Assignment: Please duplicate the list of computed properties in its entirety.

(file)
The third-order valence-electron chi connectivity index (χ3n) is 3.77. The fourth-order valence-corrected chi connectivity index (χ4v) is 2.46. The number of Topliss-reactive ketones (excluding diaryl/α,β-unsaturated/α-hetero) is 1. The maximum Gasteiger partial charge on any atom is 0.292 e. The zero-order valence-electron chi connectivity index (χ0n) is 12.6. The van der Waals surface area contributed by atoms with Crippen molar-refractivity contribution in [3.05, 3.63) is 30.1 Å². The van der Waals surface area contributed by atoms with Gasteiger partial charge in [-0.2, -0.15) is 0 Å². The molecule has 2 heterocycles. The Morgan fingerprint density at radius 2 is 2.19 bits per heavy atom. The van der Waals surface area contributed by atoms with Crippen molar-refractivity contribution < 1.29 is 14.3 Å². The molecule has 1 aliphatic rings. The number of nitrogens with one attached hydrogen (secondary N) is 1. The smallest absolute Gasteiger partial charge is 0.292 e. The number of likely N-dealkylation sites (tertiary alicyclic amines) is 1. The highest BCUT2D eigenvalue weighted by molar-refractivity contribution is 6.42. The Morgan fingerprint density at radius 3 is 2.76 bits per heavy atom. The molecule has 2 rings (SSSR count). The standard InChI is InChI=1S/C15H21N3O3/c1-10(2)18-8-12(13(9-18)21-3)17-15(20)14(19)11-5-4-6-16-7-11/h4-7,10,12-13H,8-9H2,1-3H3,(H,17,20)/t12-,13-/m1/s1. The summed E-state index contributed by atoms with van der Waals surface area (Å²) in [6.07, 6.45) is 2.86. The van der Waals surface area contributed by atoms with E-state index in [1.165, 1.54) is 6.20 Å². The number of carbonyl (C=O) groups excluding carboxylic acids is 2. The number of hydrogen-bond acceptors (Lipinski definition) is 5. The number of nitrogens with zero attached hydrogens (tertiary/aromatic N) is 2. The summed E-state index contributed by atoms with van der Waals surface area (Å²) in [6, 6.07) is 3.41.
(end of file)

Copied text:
The third-order valence-electron chi connectivity index (χ3n) is 3.77. The fourth-order valence-corrected chi connectivity index (χ4v) is 2.46. The number of Topliss-reactive ketones (excluding diaryl/α,β-unsaturated/α-hetero) is 1. The maximum Gasteiger partial charge on any atom is 0.292 e. The zero-order valence-electron chi connectivity index (χ0n) is 12.6. The van der Waals surface area contributed by atoms with Crippen molar-refractivity contribution in [3.05, 3.63) is 30.1 Å². The van der Waals surface area contributed by atoms with Gasteiger partial charge in [-0.2, -0.15) is 0 Å². The molecule has 2 heterocycles. The Morgan fingerprint density at radius 2 is 2.19 bits per heavy atom. The van der Waals surface area contributed by atoms with Crippen molar-refractivity contribution < 1.29 is 14.3 Å². The molecule has 1 aliphatic rings. The number of nitrogens with one attached hydrogen (secondary N) is 1. The smallest absolute Gasteiger partial charge is 0.292 e. The number of likely N-dealkylation sites (tertiary alicyclic amines) is 1. The highest BCUT2D eigenvalue weighted by molar-refractivity contribution is 6.42. The Morgan fingerprint density at radius 3 is 2.76 bits per heavy atom. The molecule has 2 rings (SSSR count). The standard InChI is InChI=1S/C15H21N3O3/c1-10(2)18-8-12(13(9-18)21-3)17-15(20)14(19)11-5-4-6-16-7-11/h4-7,10,12-13H,8-9H2,1-3H3,(H,17,20)/t12-,13-/m1/s1. The summed E-state index contributed by atoms with van der Waals surface area (Å²) in [6.07, 6.45) is 2.86. The van der Waals surface area contributed by atoms with E-state index in [1.165, 1.54) is 6.20 Å². The number of carbonyl (C=O) groups excluding carboxylic acids is 2. The number of hydrogen-bond acceptors (Lipinski definition) is 5. The number of nitrogens with zero attached hydrogens (tertiary/aromatic N) is 2. The summed E-state index contributed by atoms with van der Waals surface area (Å²) in [6, 6.07) is 3.41.